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Tuesday, May 8, 2012

Do you remember the chilly January afternoon in 2010 when Steve Jobs appeared before the assembled media types, geeks, business pundits and tech heads to announce the coming of a new Apple phenomenon due for release later that year? It was clear from the get go that Apple were onto something here – that this almost palpable crackle of electricity in the air was more than just hype. And that Apple were, in fact, onto something very big indeed.




The emerging cyborg


We’re all familiar with the idea of the cyborg (cybernetic organism). Ubiquitous in some of the more imaginative science fiction worlds of the last fifty years or so, the cyborg has become emblematic of the human race’s desire to pull itself up to another level of existence. Evolution takes too long, and we’re an impatient bunch – so we consume stories of cyborgs, space travel and all manner of tech utopias to fill the gap between mundane reality and a shiningly limitless scope of potential outcomes the future might hold. Or might not, as the case may be.
In practical terms, human and machine haven’t quite fused into one over the years – but there have been giant leaps and significant breakthrough technologies. If you use an artificial cardiac pacemaker, or if you’ve had any kind of joint replacement, you’re the recipient of technological treatment so advanced as to be fantasy to previous generations. Even items so simple that we take them for granted – such as contact lenses – enhance we humans by synthetic means.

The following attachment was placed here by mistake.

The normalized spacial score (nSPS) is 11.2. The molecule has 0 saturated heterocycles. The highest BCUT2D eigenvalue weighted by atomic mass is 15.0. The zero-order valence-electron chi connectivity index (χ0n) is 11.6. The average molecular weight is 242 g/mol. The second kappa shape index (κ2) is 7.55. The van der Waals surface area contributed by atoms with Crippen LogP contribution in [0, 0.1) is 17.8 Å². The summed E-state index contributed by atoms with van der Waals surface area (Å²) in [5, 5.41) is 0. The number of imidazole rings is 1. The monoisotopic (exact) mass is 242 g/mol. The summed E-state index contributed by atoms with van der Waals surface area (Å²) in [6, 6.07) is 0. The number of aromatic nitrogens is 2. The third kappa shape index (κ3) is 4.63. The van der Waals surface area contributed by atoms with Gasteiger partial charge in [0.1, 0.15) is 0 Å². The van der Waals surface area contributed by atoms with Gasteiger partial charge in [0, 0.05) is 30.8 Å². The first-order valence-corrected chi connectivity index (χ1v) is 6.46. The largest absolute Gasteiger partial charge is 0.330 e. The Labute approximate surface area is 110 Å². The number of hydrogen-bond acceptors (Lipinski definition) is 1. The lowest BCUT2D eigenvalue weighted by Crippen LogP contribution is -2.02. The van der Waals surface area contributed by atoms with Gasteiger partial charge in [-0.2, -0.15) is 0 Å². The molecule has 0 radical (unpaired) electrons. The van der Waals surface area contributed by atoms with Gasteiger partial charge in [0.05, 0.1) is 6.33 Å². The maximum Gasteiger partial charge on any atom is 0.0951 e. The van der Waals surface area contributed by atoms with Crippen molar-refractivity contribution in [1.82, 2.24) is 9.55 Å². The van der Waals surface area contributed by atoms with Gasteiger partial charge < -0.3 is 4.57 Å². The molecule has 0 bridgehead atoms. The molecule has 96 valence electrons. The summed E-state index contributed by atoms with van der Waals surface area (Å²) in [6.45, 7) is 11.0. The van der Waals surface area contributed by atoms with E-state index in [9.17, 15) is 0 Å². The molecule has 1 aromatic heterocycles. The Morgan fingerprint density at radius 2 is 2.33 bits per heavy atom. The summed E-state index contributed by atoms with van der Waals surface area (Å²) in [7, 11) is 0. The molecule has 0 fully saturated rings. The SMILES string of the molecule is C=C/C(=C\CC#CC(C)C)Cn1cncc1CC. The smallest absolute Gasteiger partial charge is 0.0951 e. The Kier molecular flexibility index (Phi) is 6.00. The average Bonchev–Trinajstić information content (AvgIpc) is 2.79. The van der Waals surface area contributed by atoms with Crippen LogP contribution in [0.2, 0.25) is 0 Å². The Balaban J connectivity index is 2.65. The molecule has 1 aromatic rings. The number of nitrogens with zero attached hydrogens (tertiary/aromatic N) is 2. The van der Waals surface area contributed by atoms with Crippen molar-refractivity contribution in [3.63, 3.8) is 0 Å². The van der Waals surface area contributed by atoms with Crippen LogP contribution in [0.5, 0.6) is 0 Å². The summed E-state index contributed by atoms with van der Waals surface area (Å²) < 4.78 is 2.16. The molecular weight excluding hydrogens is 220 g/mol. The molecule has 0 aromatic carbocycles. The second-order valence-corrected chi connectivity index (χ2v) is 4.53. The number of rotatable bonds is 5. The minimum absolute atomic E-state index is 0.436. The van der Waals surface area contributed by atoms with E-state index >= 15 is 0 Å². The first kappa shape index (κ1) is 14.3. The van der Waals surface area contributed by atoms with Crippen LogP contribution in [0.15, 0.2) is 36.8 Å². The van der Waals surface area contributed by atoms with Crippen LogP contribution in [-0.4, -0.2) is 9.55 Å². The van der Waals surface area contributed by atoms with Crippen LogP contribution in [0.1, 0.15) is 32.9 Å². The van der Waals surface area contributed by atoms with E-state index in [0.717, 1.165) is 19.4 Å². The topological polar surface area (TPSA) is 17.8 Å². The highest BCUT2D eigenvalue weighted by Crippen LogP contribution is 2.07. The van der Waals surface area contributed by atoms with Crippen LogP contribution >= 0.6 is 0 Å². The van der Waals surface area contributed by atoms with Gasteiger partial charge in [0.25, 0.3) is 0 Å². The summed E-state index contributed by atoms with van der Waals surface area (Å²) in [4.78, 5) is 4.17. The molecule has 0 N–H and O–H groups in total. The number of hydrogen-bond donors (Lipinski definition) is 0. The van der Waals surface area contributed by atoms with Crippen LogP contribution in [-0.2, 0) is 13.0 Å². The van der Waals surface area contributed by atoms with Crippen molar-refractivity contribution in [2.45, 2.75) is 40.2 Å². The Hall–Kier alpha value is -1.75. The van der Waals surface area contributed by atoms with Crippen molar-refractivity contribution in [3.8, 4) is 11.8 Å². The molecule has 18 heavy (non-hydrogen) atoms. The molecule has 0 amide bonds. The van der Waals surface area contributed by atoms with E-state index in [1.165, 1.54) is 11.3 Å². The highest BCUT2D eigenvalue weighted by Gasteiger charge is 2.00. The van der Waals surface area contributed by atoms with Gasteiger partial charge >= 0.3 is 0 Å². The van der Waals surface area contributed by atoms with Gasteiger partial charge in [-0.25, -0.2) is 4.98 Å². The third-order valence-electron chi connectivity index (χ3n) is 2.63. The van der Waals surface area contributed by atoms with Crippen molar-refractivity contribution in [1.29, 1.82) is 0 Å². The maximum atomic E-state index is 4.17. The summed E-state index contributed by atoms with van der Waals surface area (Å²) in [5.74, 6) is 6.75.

Machines in the sky


Of course, when technologies such as GPS and mobile phones arrived, they enhanced us further. Imagine not needing to read a map, with your vehicle actually speaking to you, telling you where to go next. And somewhere, as your phone signal bounces from one cell to the next in the network, all of your geographical movements can be plotted on a map. Suddenly it feels as if we’re no longer simply individuals alone, but individuals interconnected through machines: machines in our cars, machines in our hands, machines in the sky.
And when the iPad came along it was almost immediately obvious that this wasn’t any ordinary computer. For one thing, it just doesn’t look mechanical or remotely boffin – like. The quest for simplicity had led to something that was clearly a new and different species of machine. And soon after its release, this was proved by the various stories that had begun to emerge. The by now iconic Apple tablet was being used by a research scientist to communicate with dolphins as a step towards creating a language interface. Would this have been possible with mouse and QWERTY? Answers on a silicon chip, please...


Sooner or later, the inevitable nexus



All of which leads to the human/machine nexus which is iPad is surely a step towards . It’s the first computer that fits ergonomically in with life, and can act as everything from a musical instrument to a television screen to an alarm clock – and a lot of other things in between. In short, it’s something we’re very attached to. Albeit in an emotionally attached sense, not physically. Could anyone really say that about their ZX81 or their old 256MB RAM HP desktop? I doubt it.
The iPad –and its progeny, which will be imminent and will eclipse and supersede it in a cosmic nanosecond –are more or less definitely the jump off from our biological origins into a world where the boundaries genuinely blur. Already we are seeing tablet computers being used in medical settings as well as scientific environments. And there are even YouTube videos of cats interacting with it, which could be the biggest tech breakthrough ever made, because we all know how fussy cats are.


Has the world gone Sci Fi? Looks like the future is here to stay...



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